ESG Risk, Technology Risk And Reducing Inequality

One of the UN Sustainable Development Goals is about reducing inequality among and within countries. The UN SDGs are a high-level framework of 17 goals that the world can achieve by 2030. They are useful as a way of understanding your firm’s social impact and identifying how to change your operating model to reduce any adverse effects or enhance any positive ones.

ESG risk and reducing inequality may seem entirely unrelated. However, there are ever-increasing community and employee expectations when it comes to issues such as executive compensation, wage growth, sharing in productivity increases, and managing rising living costs.

The detailed sub-goals of Goal 10 are really about the developing world, and not the relative poverty issues in developed countries. Many countries cannot afford social protection policies and legislation that richer countries can. Some richer countries place high tariffs on goods exported from poorer countries which makes it more difficult for people in these countries to trade their way to higher living standards.

An example of the ESG risk in this space is the cost of migrant remittances. Hundreds of millions globally send billions every year back to relatives in their home country. Often, there are high fees associated with this and many global financial institutions have encountered a lot of issues ensuring AML/CTF compliance in this space.

Goal 10.C is quite sad – reducing the cost of remittances to no more than 3% by 2030 and eliminating remittance channels that cost more than 5% in transaction costs. The rise of startups in developed countries that enable you to send money overseas at wholesale FX rates when poor people are charged enormous premiums is definitely in the social risk category.

Product management and pricing decisions around FX or overseas transfers will be even more complicated over the next decade than they already are. It’s certainly an area that is being disrupted by firms with better technology and customer experience than the banks. People who are moving between developed countries or paying less for their overseas holiday shopping and dining out capture much of this benefit in reduced costs.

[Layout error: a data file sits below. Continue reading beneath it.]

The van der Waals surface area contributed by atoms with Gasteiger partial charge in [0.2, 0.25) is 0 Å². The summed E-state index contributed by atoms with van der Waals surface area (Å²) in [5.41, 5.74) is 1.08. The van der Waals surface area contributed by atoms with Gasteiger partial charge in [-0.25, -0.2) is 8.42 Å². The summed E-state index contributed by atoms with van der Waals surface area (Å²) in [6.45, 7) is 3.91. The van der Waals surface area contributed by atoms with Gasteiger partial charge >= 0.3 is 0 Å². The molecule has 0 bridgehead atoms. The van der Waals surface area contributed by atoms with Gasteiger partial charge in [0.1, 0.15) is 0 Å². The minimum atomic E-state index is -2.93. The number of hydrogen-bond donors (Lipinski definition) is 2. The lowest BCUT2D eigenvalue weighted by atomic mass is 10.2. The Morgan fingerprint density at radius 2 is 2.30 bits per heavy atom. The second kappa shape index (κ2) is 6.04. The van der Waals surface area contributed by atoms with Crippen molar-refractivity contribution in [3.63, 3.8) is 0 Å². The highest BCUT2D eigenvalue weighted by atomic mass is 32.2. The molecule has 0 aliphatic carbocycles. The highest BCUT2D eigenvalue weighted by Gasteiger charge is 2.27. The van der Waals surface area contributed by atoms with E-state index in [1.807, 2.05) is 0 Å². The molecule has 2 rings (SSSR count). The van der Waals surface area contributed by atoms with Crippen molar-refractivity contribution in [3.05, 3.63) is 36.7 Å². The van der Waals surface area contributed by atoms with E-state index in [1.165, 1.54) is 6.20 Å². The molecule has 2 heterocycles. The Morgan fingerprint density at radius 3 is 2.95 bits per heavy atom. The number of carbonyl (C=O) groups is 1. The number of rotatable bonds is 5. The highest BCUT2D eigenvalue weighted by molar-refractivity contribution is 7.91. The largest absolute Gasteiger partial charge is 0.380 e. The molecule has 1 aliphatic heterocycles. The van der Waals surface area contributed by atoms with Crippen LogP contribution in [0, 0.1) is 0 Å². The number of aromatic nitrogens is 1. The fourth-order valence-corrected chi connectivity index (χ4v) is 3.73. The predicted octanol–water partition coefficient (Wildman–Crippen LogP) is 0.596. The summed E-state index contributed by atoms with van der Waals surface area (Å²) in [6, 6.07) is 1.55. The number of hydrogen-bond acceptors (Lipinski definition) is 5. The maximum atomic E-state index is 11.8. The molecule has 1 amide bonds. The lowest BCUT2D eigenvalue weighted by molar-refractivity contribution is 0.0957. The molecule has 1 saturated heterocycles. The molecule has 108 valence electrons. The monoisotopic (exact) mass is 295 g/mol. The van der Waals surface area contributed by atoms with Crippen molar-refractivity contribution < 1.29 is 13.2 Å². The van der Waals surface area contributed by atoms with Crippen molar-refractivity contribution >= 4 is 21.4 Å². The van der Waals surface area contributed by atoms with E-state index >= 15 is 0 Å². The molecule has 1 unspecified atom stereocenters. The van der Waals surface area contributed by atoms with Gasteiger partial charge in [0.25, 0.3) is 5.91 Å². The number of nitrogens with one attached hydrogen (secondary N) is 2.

When researching this particular UN SDG, the issue of technology startups in developed countries coming up with great ways to solve problems that only work in developed countries became quite clear. Many amazing innovations will only work if you have a passport from an OECD country. There are still enormous increases in transaction monitoring capability required to change negative screening for entire countries that some financial institutions still feel the need to do because their technology is decades behind Silicon Valley.

The strength of the focus on risk and compliance over the past decade has led many boards to authorise investment in their technology platforms. But merely spending hundreds of millions of dollars on technology isn’t necessarily enough.

How many ESG risks are hiding in the legacy technology ecosystems of major financial institutions around the world? A target operating model for a risk function includes more than just the implementation of transaction monitoring software. The people, processes and systems all need to work to clear principles and deliver the right outcomes for a broad group of stakeholders.

The irony of the enormous spend on risk and compliance technology, particularly regarding regulatory and legislative compliance, is that it has provided many large firms with the right model for how they might need to prioritise investment in climate change risk reduction.

The problem for the customer experience is that if you already have a poor customer experience that will cost $X to fix, and now your bank needs to spend a further $X on more risk and compliance programmes of work, then very soon you start running into a point where the duplication of all of these technology investments across different companies becomes redundant.

The role of a board is to provide governance to an organisation, and this includes making tradeoffs between Project 1 and Project 2. The problem is that many of the loudest voices criticising their every move on ESG risk don’t exactly appreciate the concept of constrained resources. For many financial services firms, they will face a point where they need to consider their entire current operating model and seriously rethink their purpose and strategy.

What is the link between this and the central problem of reducing inequality among countries and within them? Well, previously, a firm could make tradeoffs inside its operating model transformation that included plays like outsourcing or radical restructuring. Now, every person with a Twitter account could set off a backlash for something as random as invoice payment times for SMEs.